I recently attended a FashMash Event where Farfetch MD of Store of the Future, Sandrine Deveaux, discussed her team’s approach to keeping retail exciting. A big part of it for Farfetch is empowering their ‘Instore Influencers’ (store associates) with knowledge. They view the role of the Instore Influencer as a totally new profession. A profession that needs to be nurtured, invested in and supported. The store associate has the ability to not only connect with the customer but influence the sale. If they have the right information about the product, the knowledge of how the garment was made, the story of the collection, how the designer translated their experiences and research into the collection, that might just make the difference between making a sale or not. 

Valuing store associates is not a new concept. Traditional retailers know their customers intimately. Store associates often have a black book with preferences, phone numbers and past purchase history all noted. They genuinely care about their customer, and are often rewarded through sales commission. However, what is new, is the scale of new retail. 

Retailers and brands have easier access to increased global reach because of the digital revolution. Which means to serve a customer, who may live in many countries, buying online and in physical stores, the need for ‘The Store of The Future’ has arisen. Creating a seamless, single view of a particular customer has become something that store associates worldwide need to manage. The black book has to be digital, on brand, and accessible to all from head office to in-store teams. 

The key to the success of these tools is having the traditional drivers for relationship management at the core. It’s not about capturing data for the sake of customer capture metrics. It’s about using that information to cultivate a relationship, globally, on and offline.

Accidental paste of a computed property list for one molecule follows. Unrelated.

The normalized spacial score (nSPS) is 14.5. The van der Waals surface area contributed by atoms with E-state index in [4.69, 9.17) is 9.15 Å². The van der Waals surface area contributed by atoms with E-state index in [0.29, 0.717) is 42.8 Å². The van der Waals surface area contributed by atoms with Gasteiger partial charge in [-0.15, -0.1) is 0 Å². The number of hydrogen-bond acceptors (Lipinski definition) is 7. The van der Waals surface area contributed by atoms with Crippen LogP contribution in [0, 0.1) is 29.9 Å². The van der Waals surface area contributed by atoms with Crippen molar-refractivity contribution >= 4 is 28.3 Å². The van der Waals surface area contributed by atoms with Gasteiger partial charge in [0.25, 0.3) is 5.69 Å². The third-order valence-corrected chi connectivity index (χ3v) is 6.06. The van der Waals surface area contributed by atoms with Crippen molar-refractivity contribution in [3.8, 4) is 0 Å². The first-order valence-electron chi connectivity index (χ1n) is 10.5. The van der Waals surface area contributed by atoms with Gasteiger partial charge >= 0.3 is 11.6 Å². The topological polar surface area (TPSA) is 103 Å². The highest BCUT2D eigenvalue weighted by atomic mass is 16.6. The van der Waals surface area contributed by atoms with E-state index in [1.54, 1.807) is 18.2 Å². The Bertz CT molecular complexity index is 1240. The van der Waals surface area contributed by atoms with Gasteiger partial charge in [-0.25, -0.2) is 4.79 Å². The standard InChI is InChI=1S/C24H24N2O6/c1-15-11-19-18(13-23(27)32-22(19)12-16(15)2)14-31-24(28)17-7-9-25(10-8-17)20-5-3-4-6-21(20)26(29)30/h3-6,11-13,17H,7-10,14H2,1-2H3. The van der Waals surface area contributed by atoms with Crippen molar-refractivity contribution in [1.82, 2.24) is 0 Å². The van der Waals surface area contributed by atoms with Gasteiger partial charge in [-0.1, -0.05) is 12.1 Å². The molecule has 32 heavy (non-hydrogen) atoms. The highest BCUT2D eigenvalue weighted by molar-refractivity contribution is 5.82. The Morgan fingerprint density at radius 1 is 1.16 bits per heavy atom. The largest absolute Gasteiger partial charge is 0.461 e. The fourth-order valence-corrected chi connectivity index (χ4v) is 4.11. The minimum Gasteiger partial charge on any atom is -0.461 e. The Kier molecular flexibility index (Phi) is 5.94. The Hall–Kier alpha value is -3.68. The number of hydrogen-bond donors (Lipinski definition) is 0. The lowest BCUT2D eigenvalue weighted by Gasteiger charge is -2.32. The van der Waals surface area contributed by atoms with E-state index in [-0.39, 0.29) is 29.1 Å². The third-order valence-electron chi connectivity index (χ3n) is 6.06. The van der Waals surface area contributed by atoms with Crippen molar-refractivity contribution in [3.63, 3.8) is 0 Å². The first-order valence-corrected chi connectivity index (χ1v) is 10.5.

Image credit gucci.com

07.06.18 Article amended to update House of Fraser store closure figures to 31 following announcement.

Christina Abbott at RBTE

Developing a relationship with a customer goes way beyond making the sale

As we reflect on our experience at Europe’s leading technology event for the retail industry, RBTE, we came away feeling more than ever that in a super tech enabled, hyper connected world we need to ensure we don’t lose focus of our most valuable asset, our people.

Supporting shop floor staff to give exceptional customer service is one of the best steps you can take to connect with your customers. Using technology to nurture relationships, not solely to drive sales, is key to building long-lasting loyalty. Your people are your brand ambassadors and your best advocate.

"Know how rewarding developing a relationship with a client is, it goes way beyond making a sale".

Serving Royal Family members, high profile business leaders and VIP’s for over 30 years, personal stylist, Christina Abbott joined us at RBTE to share how rewarding developing a relationship with a client is, and how it goes way beyond making a sale.

“Going that extra mile and surprising clients, remembering their purchases, the things they said, it’s very special to connect with a client in a way that is personal and unique to them, underlying that the relationship with them is of value."

The perception of value is what keeps people coming back to a specific retailer. You can buy the same pair of shoes from several multi brand retailers, so why do customers keep returning to one specific retailer, it’s because they value their service. 

Our purchases are emotional, they are connected to our moods, social status and aspirations. When we discuss our purchase with shop floor staff we’re not always looking for a swift transaction, but emotional engagement, a vote of confidence, validation in choosing well.

"These relationships are about building trust, being discreet, being a guardian of the client relationship and only selling a product that is right for the client. The days of pressure selling are over. Clients don’t want to be sold to, they want to be known, they want a relationship, to feel they matter.” 

As a tech company, our mission is to nurture these trusted relationships by providing the smartest tools for retailer's shop floor teams. Relationships are our key focus, how we enable them, how we support them, to build long lasting customer relationships. It’s great to be a retail tech innovator, but it’s also great to be able to support relationships that have been built on years of service history. To innovate in the future you have to respect your past and make the most of how digital can transform experience in the real world.